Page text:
As Realtors, we have a four-page property disclosure form and a five-page purchase and sales agreement, and many of the items included are mandated by state or federal regulations and state statutes, which help guide the buyer through the purchase process and guarantees openness and transparency in the transaction. It ensures that the property owner has the best chance of being fully informed.


And that is what SB 228 does. It protects a resident from being blindsided, it creates greater openness in our public meetings, and it assures a property owner’s right to protect his or her greatest asset.




.

Lynne Merrill is a broker the Merrill Bartlett Group in Kingston and chair of the New Hampshire Association of Realtors Public Policy Committee, which represents New Hampshire’s 5,000 Realtors.

This information has been provided by the New Hampshire Association of Realtors in conjunction with the New Hampshire Union Leader’s Advertising Department. Readers with questions about the content, or who wish to pose a question for a column, can contact NHAR communications director Dave Cummings at 225-5549 or dave@nhar.com.




Real Estate

Organizations support funding for state drug czar

An orange front door connotes a joyful spirit.

Door color can say a lot about who lives inside

Your Place: Careless removal of old wiring can create more issues

70 Gregg Mill Road was built in 1740, with the main house added in 1810.

Reward, challenge await new owner of historic home in New Boston house

Your Place: When the heat is high, keep your utility bills low

Home & Garden

Mid-summer once again brings a treasure trove of antiques to a week of shows and related events across the Granite State.

MidWeek Antiques Show hits Concord arena

READER COMMENTS: 0

The Granite State turns its gaze to the past once more as the MidWeek Antiques Show takes over the Douglas Everett Arena, 15 Loudon Road, from 1 to 6 p.m. Tuesday, Aug. 4, and 10 a.m. to 5 p.m.

Keeping guinea hens around the yard provides protection, meat and eggs.

Yardsmart: Guinea hens a natural – and noisy – defense against ticks

READER COMMENTS: 0

This is the beauty of a bird that is still half wild, maintaining its self-sufficient instincts while prowling your yard and garden for ticks on ground, deadwood, shrubs and trees.

A three-story building at Hooksett's Carrington Farms condominium complex remains vacant, five months after snow caused the roof to collapse.

Long wait frustrates Hooksett condo owners

READER COMMENTS: 0

Five months after accumulated snow collapsed the roof and drove them from their homes, owners of a Hooksett condominium building found out that they won’t likely be returning anytime soon.

The owners of Tiffany Gardens, located at 15 King John Drive in Londonderry, will open their gardens to the public this weekend as part of The Garden Conservancy's Open Days program, a series of self-guided garden tours across the nation.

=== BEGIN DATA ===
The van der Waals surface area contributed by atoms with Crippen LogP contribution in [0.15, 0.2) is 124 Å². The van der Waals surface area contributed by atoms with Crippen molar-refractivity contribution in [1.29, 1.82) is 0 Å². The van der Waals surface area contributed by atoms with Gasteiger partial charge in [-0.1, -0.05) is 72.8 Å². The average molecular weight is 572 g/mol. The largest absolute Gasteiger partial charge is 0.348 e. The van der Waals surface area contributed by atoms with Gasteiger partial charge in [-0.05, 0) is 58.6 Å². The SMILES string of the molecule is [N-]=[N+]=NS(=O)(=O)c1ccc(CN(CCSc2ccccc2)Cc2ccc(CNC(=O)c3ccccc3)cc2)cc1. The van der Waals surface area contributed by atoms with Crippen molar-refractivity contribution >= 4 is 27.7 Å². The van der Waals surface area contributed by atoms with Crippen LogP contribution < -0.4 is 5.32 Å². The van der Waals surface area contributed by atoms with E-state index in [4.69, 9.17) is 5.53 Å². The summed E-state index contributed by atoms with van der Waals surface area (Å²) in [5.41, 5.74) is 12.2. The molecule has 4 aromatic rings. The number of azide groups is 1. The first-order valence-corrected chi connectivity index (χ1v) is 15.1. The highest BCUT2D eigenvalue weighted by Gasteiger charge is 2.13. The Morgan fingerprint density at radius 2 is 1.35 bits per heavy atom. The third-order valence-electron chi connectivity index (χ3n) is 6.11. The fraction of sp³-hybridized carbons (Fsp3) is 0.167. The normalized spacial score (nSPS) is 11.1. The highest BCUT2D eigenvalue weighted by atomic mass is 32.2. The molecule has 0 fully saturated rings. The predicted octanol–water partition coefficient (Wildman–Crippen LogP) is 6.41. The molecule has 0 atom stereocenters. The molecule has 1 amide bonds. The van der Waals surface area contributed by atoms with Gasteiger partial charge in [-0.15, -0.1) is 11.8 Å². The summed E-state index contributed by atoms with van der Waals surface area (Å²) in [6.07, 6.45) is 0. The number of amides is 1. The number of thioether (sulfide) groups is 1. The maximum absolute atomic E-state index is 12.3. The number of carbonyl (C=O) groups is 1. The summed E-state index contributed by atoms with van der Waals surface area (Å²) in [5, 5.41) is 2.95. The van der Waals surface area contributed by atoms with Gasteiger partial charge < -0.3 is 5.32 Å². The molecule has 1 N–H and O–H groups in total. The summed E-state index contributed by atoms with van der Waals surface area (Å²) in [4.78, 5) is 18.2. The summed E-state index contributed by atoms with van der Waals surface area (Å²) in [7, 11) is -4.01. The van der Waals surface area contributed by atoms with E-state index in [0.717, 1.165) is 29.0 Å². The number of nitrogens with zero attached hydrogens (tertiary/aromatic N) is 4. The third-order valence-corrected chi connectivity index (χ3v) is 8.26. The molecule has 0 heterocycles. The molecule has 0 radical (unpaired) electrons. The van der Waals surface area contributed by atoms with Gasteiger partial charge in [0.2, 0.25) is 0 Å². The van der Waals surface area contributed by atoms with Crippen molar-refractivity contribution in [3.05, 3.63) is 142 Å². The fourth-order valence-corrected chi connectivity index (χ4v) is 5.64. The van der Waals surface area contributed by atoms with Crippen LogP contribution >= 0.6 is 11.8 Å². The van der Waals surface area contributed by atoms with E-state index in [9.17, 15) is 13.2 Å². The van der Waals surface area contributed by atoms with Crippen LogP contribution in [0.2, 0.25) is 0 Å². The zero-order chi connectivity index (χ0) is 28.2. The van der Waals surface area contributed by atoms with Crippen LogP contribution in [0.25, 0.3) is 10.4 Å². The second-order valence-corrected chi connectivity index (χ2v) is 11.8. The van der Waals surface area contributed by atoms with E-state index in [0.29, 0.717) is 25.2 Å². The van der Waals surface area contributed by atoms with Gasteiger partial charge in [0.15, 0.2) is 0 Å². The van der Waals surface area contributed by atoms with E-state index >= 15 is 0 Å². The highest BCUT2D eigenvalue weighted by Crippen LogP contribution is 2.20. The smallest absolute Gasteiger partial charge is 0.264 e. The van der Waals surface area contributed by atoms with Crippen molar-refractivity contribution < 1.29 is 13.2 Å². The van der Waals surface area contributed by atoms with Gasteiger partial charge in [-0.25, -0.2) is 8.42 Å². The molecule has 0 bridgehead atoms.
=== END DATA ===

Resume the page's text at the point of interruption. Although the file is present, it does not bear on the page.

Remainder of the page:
Open Days features two NH gardens

READER COMMENTS: 0

Two New Hampshire gardens are scheduled to be open for visitors this weekend in the Garden Conservancy's Open Days program.

House, garden tour on July 15 in Wolfeboro

READER COMMENTS: 0

The 28th annual central New Hampshire VNA and Hospice Home and Garden tour is Wednesday, July 15, from 10 a.m. to 4 p.m.

Outgoing Manchester Police Chief David Mara, right, sits next to two volunteers for the Police Athletic League, Gibran Ortiz Perez, center, and Victor Rodriguez, on Wednesday at the kickoff of the initiative to renovate the Michael Briggs Community Center building.

Manchester's PAL building eyes $1 million makeover

READER COMMENTS: 0

The nonprofit organization Building on Hope announced Wednesday that it has targeted the 105-year-old Police Athletic League building in the center city for a $1 million makeover.

Mark Leven of the Bow Heritage Commission rings the bell at the Bow Bog Meeting House to call the community to gather Thursday night.

Bow Bog Meeting House returns to original role after restoration

READER COMMENTS: 0

The Bow Bog Meeting House hosted a lecture on the history of meetinghouses to celebrate the end of a 5-year restoration project and a newly restored organ.

Mountain ranges form the backdrop for a vibrant palette of blooms in the spring in New Hampshire.

Lupine lovers celebrate colorful landscape throughout June

READER COMMENTS: 0

Butterflies aren’t the only species attracted to the purples, pinks, blues and whites that carpet fields and pastures beneath Franconia, Presidential and Kinsman Mountain ranges at this time of...

Mount Sunapee expansion opponents join forces

READER COMMENTS: 1

The New Hampshire Chapter of the Sierra Club will join with the Friends of Mount Sunapee in a news conference Thursday in presenting more than 1,000 comments from Sunapee-area residents in opposition...

Treasures in Your Attic: Familiar theme in Weller pieces

READER COMMENTS: 0

My grandmother's home during World War II had a signed "Weller" piece. She kept it on a glass shelf among her prized possessions.